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Correspondence

The Need of a Neonatal Preparation for Chagas Disease

  • Sergio Sosa-Estani mail,

    ssosa@msal.gov.ar

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  • Jose M Belizan,
  • Fernando Althabe,
  • Aldofo Rubinstein

    Affiliation: Institute for Clinical Effectiveness and Health Policy, Buenos Aires, Argentina

    X
  • Published: November 29, 2005
  • DOI: 10.1371/journal.pmed.0020387

We have read about the efforts and initiatives related to the design of drugs for parasitic diseases in McKerrow's article [1] with interest and expectation. One of the pressing needs in this area is for a neonatal preparation for Chagas disease.

Satisfactory achievements have been made in Argentina in relation to the transmission of the disease by vectors and through blood transfusion [2,3]. Vertical transmission is now the great challenge in eradicating Chagas disease. Around 800–1,300 neonates infected with Trypanosmoma cruzi are born every year in our country [4]. Almost 99% of all births occur in hospital, thus allowing the detection of infants born with parasites immediately after birth. The initiation of treatment of these neonates before they and their mothers leave the hospital is a good strategy to obtain high treatment coverage. The later attendance of mothers with their children to health-care facilities is quite unpredictable and irregular. Also, it is difficult to link information about maternal and neonatal parasitic status obtained at birth with later attendance at other health-care facilities.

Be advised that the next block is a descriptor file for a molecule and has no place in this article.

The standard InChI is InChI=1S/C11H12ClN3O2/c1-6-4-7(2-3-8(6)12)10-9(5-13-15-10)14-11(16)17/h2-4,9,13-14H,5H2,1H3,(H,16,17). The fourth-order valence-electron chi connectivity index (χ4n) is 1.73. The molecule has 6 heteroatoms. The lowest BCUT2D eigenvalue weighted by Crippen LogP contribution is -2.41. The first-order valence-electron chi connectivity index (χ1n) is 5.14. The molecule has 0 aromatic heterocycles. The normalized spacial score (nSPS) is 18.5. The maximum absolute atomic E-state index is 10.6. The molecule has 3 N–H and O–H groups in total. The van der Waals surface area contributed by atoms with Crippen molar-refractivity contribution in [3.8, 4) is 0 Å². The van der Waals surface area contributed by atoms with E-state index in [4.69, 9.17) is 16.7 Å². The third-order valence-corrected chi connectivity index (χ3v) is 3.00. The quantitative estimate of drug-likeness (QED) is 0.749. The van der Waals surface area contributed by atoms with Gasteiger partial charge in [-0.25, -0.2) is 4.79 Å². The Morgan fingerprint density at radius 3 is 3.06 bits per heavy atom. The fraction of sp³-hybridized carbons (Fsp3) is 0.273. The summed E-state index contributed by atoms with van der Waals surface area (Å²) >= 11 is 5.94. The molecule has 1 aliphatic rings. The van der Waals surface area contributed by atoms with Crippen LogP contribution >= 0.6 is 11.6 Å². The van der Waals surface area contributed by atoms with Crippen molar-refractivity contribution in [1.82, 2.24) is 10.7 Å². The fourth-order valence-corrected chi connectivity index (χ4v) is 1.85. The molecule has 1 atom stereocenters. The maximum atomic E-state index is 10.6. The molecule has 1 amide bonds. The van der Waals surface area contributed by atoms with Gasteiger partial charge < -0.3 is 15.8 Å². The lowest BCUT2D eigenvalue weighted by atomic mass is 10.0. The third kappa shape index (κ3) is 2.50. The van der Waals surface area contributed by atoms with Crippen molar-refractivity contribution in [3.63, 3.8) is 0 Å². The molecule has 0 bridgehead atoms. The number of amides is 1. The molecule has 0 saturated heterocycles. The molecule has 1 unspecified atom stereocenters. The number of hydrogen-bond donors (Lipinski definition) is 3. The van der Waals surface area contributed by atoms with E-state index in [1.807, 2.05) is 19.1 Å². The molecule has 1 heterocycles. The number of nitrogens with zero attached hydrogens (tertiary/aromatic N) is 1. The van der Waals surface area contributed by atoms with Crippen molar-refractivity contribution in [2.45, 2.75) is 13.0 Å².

It would, therefore, be of great value to have a neonatal preparation for the treatment of Chagas disease. There is currently no neonatal or infant preparation available. Instead, one of the two available adult preparations (nifurtimox or benznidazol) is mashed and diluted at local level in order to be administered to newborns and infants. It is easy to understand the difficulties and uncertainties that these procedures involve.

We hope that in the agenda of the several initiatives mentioned in this article [1] the development of a neonatal preparation for Chagas disease could be considered. It would benefit many infants every year.

References

  1. 1. McKerrow JH (2005) Designing drugs for parasitic diseases of the developing world. PLoS Med 2: e210. doi: 10.1371/journal.pmed.0020210.
  2. 2. Segura EL, Cura EN, Sosa Estani S, Andrade J, Lansetti JC, et al. (2000) Long-term effects of a Nation-wide control program on the seropositivity for Trypanosoma cruzi infection in young men from Argentina. Am J Trop Med Hyg 62: 353–362.
  3. 3. Segura EL, Esquivel ML, Salomón O, Gómez AO, Sosa Estani S, et al. (1994) Participación comunitaria en el Programa Nacional de Control de la Transmisión de la Enfermedad de Chagas. Medicina (B Aires) 54: 610–611.
  4. 4. Gurtler RE, Segura EL, Cohen JE (2003) Congenital transmission of Trypanososma cruzi infection in Argentina. Emerg Infect Dis 9: 29–32.